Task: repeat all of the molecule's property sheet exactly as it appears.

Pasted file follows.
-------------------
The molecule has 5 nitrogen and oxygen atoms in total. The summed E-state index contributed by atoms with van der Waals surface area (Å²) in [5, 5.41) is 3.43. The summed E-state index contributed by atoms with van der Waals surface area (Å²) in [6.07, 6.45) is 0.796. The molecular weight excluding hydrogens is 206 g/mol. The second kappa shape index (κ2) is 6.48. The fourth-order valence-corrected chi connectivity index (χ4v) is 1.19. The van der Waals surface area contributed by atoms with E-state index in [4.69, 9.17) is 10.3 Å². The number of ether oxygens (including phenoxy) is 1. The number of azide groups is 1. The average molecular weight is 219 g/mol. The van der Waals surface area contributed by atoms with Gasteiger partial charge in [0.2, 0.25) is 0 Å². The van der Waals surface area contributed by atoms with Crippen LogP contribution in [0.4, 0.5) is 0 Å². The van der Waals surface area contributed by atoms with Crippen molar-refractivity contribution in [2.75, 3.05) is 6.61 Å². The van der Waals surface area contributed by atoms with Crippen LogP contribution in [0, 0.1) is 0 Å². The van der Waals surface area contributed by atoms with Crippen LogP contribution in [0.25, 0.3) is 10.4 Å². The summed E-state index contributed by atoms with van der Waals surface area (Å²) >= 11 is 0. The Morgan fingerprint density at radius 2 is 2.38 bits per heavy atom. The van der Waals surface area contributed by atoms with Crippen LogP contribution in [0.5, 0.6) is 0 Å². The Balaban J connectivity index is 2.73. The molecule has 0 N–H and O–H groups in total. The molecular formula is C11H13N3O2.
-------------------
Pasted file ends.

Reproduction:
The molecule has 5 nitrogen and oxygen atoms in total. The summed E-state index contributed by atoms with van der Waals surface area (Å²) in [5, 5.41) is 3.43. The summed E-state index contributed by atoms with van der Waals surface area (Å²) in [6.07, 6.45) is 0.796. The molecular weight excluding hydrogens is 206 g/mol. The second kappa shape index (κ2) is 6.48. The fourth-order valence-corrected chi connectivity index (χ4v) is 1.19. The van der Waals surface area contributed by atoms with E-state index in [4.69, 9.17) is 10.3 Å². The number of ether oxygens (including phenoxy) is 1. The number of azide groups is 1. The average molecular weight is 219 g/mol. The van der Waals surface area contributed by atoms with Gasteiger partial charge in [0.2, 0.25) is 0 Å². The van der Waals surface area contributed by atoms with Crippen LogP contribution in [0.4, 0.5) is 0 Å². The van der Waals surface area contributed by atoms with Crippen molar-refractivity contribution in [2.75, 3.05) is 6.61 Å². The van der Waals surface area contributed by atoms with Crippen LogP contribution in [0, 0.1) is 0 Å². The van der Waals surface area contributed by atoms with Crippen LogP contribution in [0.25, 0.3) is 10.4 Å². The summed E-state index contributed by atoms with van der Waals surface area (Å²) >= 11 is 0. The Morgan fingerprint density at radius 2 is 2.38 bits per heavy atom. The van der Waals surface area contributed by atoms with Crippen LogP contribution in [0.5, 0.6) is 0 Å². The Balaban J connectivity index is 2.73. The molecule has 0 N–H and O–H groups in total. The molecular formula is C11H13N3O2.